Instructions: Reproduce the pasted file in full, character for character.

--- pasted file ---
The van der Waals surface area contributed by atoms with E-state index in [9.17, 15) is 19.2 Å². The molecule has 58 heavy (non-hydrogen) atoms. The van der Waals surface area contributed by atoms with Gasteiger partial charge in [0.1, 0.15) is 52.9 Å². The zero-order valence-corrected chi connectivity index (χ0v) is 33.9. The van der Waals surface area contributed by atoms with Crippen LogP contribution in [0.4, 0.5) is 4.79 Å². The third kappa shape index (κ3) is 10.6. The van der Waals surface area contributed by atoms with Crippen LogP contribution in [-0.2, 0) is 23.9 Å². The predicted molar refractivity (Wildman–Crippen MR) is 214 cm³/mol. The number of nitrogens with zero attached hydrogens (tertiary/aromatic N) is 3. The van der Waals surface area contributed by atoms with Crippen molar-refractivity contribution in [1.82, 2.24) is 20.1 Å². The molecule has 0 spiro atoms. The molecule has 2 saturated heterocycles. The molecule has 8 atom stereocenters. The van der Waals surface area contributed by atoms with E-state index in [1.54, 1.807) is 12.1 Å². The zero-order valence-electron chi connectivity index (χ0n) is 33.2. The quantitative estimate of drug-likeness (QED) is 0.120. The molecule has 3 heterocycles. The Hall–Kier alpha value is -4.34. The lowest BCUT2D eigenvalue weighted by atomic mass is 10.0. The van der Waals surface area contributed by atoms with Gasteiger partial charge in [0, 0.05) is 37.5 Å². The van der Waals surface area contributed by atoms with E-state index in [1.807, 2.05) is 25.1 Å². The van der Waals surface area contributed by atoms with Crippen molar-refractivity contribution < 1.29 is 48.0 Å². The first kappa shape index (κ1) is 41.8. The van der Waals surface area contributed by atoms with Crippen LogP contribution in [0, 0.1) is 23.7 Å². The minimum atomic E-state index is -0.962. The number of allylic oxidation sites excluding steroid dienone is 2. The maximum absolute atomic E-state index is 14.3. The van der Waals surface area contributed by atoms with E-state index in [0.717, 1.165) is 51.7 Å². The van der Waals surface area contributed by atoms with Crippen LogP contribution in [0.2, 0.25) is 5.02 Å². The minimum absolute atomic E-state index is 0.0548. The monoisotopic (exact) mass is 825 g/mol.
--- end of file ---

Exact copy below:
The van der Waals surface area contributed by atoms with E-state index in [9.17, 15) is 19.2 Å². The molecule has 58 heavy (non-hydrogen) atoms. The van der Waals surface area contributed by atoms with Gasteiger partial charge in [0.1, 0.15) is 52.9 Å². The zero-order valence-corrected chi connectivity index (χ0v) is 33.9. The van der Waals surface area contributed by atoms with Crippen LogP contribution in [0.4, 0.5) is 4.79 Å². The third kappa shape index (κ3) is 10.6. The van der Waals surface area contributed by atoms with Crippen LogP contribution in [-0.2, 0) is 23.9 Å². The predicted molar refractivity (Wildman–Crippen MR) is 214 cm³/mol. The number of nitrogens with zero attached hydrogens (tertiary/aromatic N) is 3. The van der Waals surface area contributed by atoms with Crippen molar-refractivity contribution in [1.82, 2.24) is 20.1 Å². The molecule has 0 spiro atoms. The molecule has 2 saturated heterocycles. The molecule has 8 atom stereocenters. The van der Waals surface area contributed by atoms with E-state index in [1.54, 1.807) is 12.1 Å². The zero-order valence-electron chi connectivity index (χ0n) is 33.2. The quantitative estimate of drug-likeness (QED) is 0.120. The molecule has 3 heterocycles. The Hall–Kier alpha value is -4.34. The lowest BCUT2D eigenvalue weighted by atomic mass is 10.0. The van der Waals surface area contributed by atoms with Gasteiger partial charge in [0, 0.05) is 37.5 Å². The van der Waals surface area contributed by atoms with E-state index in [1.807, 2.05) is 25.1 Å². The van der Waals surface area contributed by atoms with Crippen molar-refractivity contribution < 1.29 is 48.0 Å². The first kappa shape index (κ1) is 41.8. The van der Waals surface area contributed by atoms with Crippen LogP contribution in [0, 0.1) is 23.7 Å². The minimum atomic E-state index is -0.962. The number of allylic oxidation sites excluding steroid dienone is 2. The maximum absolute atomic E-state index is 14.3. The van der Waals surface area contributed by atoms with E-state index in [0.717, 1.165) is 51.7 Å². The van der Waals surface area contributed by atoms with Crippen LogP contribution in [0.2, 0.25) is 5.02 Å². The minimum absolute atomic E-state index is 0.0548. The monoisotopic (exact) mass is 825 g/mol.